This sense of menace rarely lets up across the album. Track two, The Barguest of Dob Park Lodge, is treated noise-art played on tape-loops and invented and prepared instruments. Whereas the first track prepared you for horror, this second one reveals it to you fully with the distressing quivers, jangles and screams of saw frames, cymbals, domestic harps, and the cyclical wheel of a carillon. Humberstone and Barker, it must be said, are both very talented noise-artists. The music is both technically strong and very effective at communicating mood.
It’s not until track three, The Black Dog of Uplyme, that we hear a human voice. We listen to a quiet, unpresuming and almost apologetic west-country gentleman narrating the tales of Uplyme’s canine apparition. The ambient tones of a synthesiser and the chimes of a music box accompany the narrator and provide tone, but it is the narrator’s voice that undoubtedly leads the track: his slightly halting diction adds a degree of authenticity to the legend. The story itself, under different circumstances, might be considered nothing more than an academic curiosity for a folklorist – but, on-edge as we are, the tale nevertheless finds its mark; the idea of somebody vanishing in a country lane, enveloped and consumed by a shadow, chills to the bone rather than appearing a rustic superstition.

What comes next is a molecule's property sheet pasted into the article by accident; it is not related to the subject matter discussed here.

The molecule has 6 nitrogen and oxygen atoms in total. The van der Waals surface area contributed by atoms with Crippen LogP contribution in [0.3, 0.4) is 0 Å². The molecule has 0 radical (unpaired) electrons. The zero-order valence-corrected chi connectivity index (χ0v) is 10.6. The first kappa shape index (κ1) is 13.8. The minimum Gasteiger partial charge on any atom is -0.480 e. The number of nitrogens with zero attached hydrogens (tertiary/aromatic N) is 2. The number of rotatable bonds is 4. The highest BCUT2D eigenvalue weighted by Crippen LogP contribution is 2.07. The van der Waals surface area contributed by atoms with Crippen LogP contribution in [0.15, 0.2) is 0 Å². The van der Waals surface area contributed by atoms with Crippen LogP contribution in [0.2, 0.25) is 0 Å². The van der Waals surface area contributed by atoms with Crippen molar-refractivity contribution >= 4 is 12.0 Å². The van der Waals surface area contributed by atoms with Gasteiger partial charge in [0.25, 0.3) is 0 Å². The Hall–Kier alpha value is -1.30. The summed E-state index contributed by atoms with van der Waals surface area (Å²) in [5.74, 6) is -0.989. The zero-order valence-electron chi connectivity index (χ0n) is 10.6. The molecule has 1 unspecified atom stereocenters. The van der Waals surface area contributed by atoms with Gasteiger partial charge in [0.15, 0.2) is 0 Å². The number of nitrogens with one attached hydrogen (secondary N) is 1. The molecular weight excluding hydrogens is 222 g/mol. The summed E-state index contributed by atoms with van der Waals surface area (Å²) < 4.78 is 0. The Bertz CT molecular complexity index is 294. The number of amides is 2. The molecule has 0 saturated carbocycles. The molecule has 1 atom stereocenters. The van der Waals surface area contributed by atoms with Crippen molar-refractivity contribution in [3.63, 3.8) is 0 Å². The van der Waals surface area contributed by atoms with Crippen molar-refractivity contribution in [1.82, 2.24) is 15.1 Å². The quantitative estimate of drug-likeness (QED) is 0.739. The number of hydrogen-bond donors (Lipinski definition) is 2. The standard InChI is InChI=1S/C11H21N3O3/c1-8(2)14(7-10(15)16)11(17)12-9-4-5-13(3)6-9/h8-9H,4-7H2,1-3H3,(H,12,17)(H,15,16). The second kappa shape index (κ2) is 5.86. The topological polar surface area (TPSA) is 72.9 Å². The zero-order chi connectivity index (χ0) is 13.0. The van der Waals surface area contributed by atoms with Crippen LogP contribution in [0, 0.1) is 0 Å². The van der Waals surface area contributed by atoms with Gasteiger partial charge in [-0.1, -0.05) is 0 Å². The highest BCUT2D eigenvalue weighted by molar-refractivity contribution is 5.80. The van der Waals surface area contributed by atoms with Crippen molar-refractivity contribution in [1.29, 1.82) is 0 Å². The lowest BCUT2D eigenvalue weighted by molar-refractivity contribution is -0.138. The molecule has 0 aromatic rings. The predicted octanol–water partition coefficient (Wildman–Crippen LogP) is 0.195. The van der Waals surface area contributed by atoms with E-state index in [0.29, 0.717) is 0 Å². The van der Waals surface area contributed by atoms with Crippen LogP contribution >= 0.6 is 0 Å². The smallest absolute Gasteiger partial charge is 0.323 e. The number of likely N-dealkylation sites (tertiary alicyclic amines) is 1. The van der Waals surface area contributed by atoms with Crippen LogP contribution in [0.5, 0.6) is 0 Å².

Across the album there are three narrations in total, each from a different local storyteller. These tracks can perhaps be considered the focuses of the record, giving it cohesion and theme. The other two, Tales of Black Shuck and The Black Dog of Newgate, are both more professionally narrated than the aforementioned Uplyme and are perhaps then more conventionally told, with appropriate pace and flourishing. They are each in their own way compelling. The remaining tracks continue to develop the field-recordings, noise and music, exploring different ways of unsettling the listener. The Procession at Black Dog Village, where locals would once parade to celebrate their Black Dog, has a charming touch of folk-whimsy to it, before ending with a vaguely ill-sounding bend that seems to threaten something darker behind the festival. The Legend of Black Vaughn, the only track that might conventionally be called “music”, is a theme that John Carpenter might have been proud of – made all the richer by Humberstone’s prepared instruments dancing across it. The trickle of water, dissonant plinking and peculiar trilling warbles on The Barguest of Troller’s Gill puts the listener in mind of the wild fairy grottos of Arthur Machen, where natural beauty and child-like play have a dark and sinister side. Watchdogs of the Wambarrows is a true noise piece, bowed on goblets and vases along with chimes, synths and tape-loops which all get treated to create an otherworldy sound giving mind to ghostly apparitions blowing through the mist.